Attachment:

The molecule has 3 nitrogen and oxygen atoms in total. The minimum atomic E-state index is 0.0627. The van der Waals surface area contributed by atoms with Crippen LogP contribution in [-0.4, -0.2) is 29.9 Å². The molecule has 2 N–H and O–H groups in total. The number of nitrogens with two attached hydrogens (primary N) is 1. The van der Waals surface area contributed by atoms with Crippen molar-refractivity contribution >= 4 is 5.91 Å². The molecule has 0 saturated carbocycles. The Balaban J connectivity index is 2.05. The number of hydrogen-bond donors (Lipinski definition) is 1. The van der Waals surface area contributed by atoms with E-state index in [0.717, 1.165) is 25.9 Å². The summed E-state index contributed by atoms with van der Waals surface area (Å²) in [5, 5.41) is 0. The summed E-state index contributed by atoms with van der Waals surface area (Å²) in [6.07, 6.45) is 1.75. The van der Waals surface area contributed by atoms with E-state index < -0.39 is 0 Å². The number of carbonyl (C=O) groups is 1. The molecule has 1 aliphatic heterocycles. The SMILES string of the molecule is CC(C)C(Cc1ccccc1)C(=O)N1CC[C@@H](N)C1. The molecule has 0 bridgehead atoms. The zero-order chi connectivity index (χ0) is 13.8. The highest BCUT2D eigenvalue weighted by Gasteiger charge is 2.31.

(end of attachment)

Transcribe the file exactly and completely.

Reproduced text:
The molecule has 3 nitrogen and oxygen atoms in total. The minimum atomic E-state index is 0.0627. The van der Waals surface area contributed by atoms with Crippen LogP contribution in [-0.4, -0.2) is 29.9 Å². The molecule has 2 N–H and O–H groups in total. The number of nitrogens with two attached hydrogens (primary N) is 1. The van der Waals surface area contributed by atoms with Crippen molar-refractivity contribution >= 4 is 5.91 Å². The molecule has 0 saturated carbocycles. The Balaban J connectivity index is 2.05. The number of hydrogen-bond donors (Lipinski definition) is 1. The van der Waals surface area contributed by atoms with E-state index in [0.717, 1.165) is 25.9 Å². The summed E-state index contributed by atoms with van der Waals surface area (Å²) in [5, 5.41) is 0. The summed E-state index contributed by atoms with van der Waals surface area (Å²) in [6.07, 6.45) is 1.75. The van der Waals surface area contributed by atoms with E-state index < -0.39 is 0 Å². The number of carbonyl (C=O) groups is 1. The molecule has 1 aliphatic heterocycles. The SMILES string of the molecule is CC(C)C(Cc1ccccc1)C(=O)N1CC[C@@H](N)C1. The molecule has 0 bridgehead atoms. The zero-order chi connectivity index (χ0) is 13.8. The highest BCUT2D eigenvalue weighted by Gasteiger charge is 2.31.